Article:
First up, is that a relocation is coming up soon. Rutgers is providing webspace and a Wordpress interface for my translation work, so things will be shifting over there in the next few months. I'll keep you posted on the URL when I get started on the transition, but this site will be live for a while until all the poems are moved over.

Secondly, the book proposals for the ASNPP translations are drafted and will be ready to send out in the next few months. What that means for the status of the poems which will be included in the two volumes I proposed is uncertain. Certainly if either of the proposals are accepted, then the press will probably prefer that the online versions of those poems be taken down. This is a long-term change, so I wouldn't expect anything to move there for the next year or so.

The process of putting the proposals together has only proven to me that there is merit in the project, and that the final steps of revision of the poems will finally push them into the place where they should be. I'm excited to see where these creations will turn, and somewhat in awe of the challenge that converting these blog entries into books will present.

Almost done with Christ III!

Just one more section of the Final Judgment to go, about 135 lines left. Whew! Won't this world end already?


“For what reason did you besmirch uncleanly
with wicked lusts and foul sins that tabernacle,
that beloved house that I hallowed inside you as my joy?
Why did you sully with shame by sin-working
the body-home which I released for myself
from the embrace of enemies, and forbad it crime?
For what reason do you hang me more heavily
with your hands upon the cross than you once hanged me?
Listen! This seems more severe to me! (1480-88)

“Now it is more grievous to me, the cross of your sins,
which I am unwillingly affixed upon, than the other was
which I once ascended, of my own desire—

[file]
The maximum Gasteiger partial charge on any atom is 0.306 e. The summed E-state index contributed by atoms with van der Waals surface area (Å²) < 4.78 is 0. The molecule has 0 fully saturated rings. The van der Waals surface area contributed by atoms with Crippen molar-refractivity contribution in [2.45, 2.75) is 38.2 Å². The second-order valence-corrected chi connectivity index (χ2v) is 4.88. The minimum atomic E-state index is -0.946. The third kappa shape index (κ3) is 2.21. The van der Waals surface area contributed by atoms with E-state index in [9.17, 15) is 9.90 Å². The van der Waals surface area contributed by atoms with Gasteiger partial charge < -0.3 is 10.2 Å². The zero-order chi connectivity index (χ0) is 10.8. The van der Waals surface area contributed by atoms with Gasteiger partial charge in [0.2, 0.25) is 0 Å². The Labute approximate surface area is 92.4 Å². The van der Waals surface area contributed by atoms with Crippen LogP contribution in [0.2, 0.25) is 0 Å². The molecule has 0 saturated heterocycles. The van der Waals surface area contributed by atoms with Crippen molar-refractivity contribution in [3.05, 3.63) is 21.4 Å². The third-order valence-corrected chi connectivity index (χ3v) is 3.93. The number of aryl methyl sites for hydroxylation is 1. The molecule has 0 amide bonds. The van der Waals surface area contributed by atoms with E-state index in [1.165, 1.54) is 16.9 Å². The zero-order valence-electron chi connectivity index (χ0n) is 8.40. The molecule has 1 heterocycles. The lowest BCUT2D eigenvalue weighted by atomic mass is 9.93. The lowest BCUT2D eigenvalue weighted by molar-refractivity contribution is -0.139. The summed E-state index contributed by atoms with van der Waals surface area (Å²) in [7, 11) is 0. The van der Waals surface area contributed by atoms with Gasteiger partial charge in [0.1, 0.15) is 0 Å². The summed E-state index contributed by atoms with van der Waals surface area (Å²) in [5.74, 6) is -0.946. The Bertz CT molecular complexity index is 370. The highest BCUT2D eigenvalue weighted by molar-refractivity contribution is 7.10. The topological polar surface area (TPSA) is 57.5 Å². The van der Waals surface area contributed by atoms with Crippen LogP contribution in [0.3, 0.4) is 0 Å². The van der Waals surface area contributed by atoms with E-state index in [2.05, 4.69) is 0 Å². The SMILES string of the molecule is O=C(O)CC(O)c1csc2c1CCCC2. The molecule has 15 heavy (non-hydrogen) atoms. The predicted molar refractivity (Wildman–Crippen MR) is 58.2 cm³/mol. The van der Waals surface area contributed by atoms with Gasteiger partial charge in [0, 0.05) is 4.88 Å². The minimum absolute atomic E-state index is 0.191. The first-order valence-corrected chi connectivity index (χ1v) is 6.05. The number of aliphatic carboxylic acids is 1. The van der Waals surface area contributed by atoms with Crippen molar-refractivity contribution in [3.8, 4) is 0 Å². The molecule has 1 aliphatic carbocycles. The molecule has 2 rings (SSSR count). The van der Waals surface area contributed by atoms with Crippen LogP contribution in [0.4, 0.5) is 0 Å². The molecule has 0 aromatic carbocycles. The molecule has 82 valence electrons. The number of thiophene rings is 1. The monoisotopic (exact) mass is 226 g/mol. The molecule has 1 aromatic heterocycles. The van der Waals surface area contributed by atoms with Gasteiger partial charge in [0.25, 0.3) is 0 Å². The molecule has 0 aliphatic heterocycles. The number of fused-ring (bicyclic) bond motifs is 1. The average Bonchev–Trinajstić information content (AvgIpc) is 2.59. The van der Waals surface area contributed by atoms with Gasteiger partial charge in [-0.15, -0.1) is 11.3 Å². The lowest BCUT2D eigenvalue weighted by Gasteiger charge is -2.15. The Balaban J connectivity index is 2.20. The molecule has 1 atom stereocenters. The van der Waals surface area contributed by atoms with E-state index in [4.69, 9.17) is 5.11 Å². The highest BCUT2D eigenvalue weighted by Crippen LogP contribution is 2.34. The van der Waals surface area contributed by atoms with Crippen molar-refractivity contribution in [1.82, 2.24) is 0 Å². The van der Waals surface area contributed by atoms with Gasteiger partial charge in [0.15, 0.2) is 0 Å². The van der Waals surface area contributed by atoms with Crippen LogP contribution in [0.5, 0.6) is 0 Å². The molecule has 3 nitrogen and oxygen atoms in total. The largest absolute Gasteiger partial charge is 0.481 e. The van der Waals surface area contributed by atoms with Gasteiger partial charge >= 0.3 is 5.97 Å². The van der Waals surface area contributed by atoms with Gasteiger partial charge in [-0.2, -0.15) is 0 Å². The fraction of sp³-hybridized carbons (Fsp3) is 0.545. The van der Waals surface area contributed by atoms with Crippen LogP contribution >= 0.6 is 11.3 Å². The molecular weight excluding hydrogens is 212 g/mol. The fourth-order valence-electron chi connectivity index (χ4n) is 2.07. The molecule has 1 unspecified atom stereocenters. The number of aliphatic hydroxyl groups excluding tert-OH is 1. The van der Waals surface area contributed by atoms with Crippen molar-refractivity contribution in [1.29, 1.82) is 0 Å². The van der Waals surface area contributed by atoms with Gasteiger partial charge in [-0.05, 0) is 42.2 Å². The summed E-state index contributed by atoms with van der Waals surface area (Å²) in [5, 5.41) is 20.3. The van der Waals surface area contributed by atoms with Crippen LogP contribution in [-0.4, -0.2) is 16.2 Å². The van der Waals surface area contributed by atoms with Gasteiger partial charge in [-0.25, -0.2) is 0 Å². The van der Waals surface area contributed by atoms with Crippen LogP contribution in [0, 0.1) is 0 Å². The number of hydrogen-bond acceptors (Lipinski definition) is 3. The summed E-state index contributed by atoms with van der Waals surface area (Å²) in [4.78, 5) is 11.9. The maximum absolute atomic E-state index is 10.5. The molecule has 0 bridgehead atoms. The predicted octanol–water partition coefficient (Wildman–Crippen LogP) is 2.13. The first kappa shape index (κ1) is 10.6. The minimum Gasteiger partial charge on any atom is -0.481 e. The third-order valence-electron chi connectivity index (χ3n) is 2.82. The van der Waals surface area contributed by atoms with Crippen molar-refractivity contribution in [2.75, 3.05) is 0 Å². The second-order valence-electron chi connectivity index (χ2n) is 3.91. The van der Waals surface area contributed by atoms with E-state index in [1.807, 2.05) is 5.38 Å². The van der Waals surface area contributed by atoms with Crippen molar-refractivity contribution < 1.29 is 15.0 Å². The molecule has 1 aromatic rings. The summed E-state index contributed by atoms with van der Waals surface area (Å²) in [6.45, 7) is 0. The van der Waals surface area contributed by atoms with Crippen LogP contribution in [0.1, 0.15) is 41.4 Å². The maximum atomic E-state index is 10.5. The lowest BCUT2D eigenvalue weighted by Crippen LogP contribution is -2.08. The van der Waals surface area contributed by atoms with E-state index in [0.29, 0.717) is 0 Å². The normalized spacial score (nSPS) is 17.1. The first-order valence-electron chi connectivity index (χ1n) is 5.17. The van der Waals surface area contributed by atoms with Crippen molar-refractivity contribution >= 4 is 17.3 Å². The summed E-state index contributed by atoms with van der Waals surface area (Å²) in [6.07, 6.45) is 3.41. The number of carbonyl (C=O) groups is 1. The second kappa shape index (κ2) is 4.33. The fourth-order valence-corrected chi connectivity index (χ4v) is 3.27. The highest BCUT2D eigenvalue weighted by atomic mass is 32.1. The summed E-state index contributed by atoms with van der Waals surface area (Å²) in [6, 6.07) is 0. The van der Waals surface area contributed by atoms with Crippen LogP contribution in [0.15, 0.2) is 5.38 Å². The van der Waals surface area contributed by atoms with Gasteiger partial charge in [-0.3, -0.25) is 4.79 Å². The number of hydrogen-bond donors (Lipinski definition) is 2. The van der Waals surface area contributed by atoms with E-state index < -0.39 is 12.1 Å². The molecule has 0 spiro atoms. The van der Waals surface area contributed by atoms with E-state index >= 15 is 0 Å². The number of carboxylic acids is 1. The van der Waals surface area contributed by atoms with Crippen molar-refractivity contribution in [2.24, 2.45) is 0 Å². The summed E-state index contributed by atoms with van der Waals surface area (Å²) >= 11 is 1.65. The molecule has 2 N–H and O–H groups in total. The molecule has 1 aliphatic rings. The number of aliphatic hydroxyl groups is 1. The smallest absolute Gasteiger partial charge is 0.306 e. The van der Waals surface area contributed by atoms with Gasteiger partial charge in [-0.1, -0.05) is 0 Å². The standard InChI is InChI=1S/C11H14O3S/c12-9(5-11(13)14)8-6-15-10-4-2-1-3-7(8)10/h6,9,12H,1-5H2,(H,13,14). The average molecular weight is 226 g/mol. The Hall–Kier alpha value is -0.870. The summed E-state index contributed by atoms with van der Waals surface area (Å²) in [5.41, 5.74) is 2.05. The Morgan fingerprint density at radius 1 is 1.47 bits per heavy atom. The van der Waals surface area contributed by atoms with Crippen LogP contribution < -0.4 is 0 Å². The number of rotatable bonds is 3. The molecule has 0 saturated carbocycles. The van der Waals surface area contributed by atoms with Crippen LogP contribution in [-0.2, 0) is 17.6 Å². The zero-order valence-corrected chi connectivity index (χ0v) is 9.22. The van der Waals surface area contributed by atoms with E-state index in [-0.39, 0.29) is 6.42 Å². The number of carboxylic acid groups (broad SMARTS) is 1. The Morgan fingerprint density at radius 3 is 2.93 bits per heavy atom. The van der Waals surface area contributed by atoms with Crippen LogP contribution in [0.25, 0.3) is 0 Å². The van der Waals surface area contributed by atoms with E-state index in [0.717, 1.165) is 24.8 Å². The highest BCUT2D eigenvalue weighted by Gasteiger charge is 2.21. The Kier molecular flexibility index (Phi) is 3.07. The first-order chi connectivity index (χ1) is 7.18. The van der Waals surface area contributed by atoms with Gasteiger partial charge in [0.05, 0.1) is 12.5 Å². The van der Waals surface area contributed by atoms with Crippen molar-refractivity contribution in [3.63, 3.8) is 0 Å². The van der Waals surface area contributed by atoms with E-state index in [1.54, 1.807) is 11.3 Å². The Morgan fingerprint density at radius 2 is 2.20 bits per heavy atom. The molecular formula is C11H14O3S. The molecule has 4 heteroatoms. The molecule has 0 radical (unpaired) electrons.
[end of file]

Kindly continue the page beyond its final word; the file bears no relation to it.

when your woe most forpined me at heart,
then I tugged you out from hell, provided that
you would afterwards keep yourself out—
I was a beggar in this world so that you would have plenty in heaven.
I was miserable in your homeland so that you would be blessed in mine.
For these things you knew not any thanks in your heart to your Savior. (1489-98)

“I entrusted you to cheer my brothers well
in this worldly realm with the plenty that I gave
to you on this earth, to help the destitute.
You have followed that feebly, forbidding
the needy from being allowed to come inside
under your roof, and you drew away every bit
through the hardness of your heart, of garment
from the naked, or food from the meatless.
Although in my name they begged for water,
for themselves, weary and poor in health,
tormented for a drink, without means,
eaten up with thirst, you boldly withdrew it from them.
You did not seek out the suffering, or one sweet word
did you speak to them in comfort, so that they might
take up a state of mind more free. All those things you did to me,
as an injury to the Heaven-King. For that you must suffer
severely torment forever, enduring an exile among devils.” (1499-1514)

Then over all those there, a terrifying sentence
filled with pain, the Warden of Victories himself,
will pronounce forth over that fated folk,
saying unto that horde of sinful souls:
“Begone now, accursed, shorn by your will
from the pleasures of angels, into the eternal fire
that was made ready for Satan and his siblings,
for the Devil and his dark school, hot and fearsome.
In that terrible place you must tumble!” (1515-23)

They will not be able to ignore the command
of the Heaven-King then, deprived of their powers.
They must fall quickly into the grim ground,
those who struggled before against God.
The guard of the realm will be savage then and mighty,
wrathful and terrifying. Nor can any enemy
abide, present on these earthly ways. (1524-29)

Saturday, March 2, 2013

Final Judgment XVI, pt. 1

“It was not for pride, but I endured in my youth
misery and merciless body-pain, so that through it
I would be more like you, and you could become
more like my image, separated from evil.
And for the love of humankind my head suffered
harmful blows, my cheek and face often endured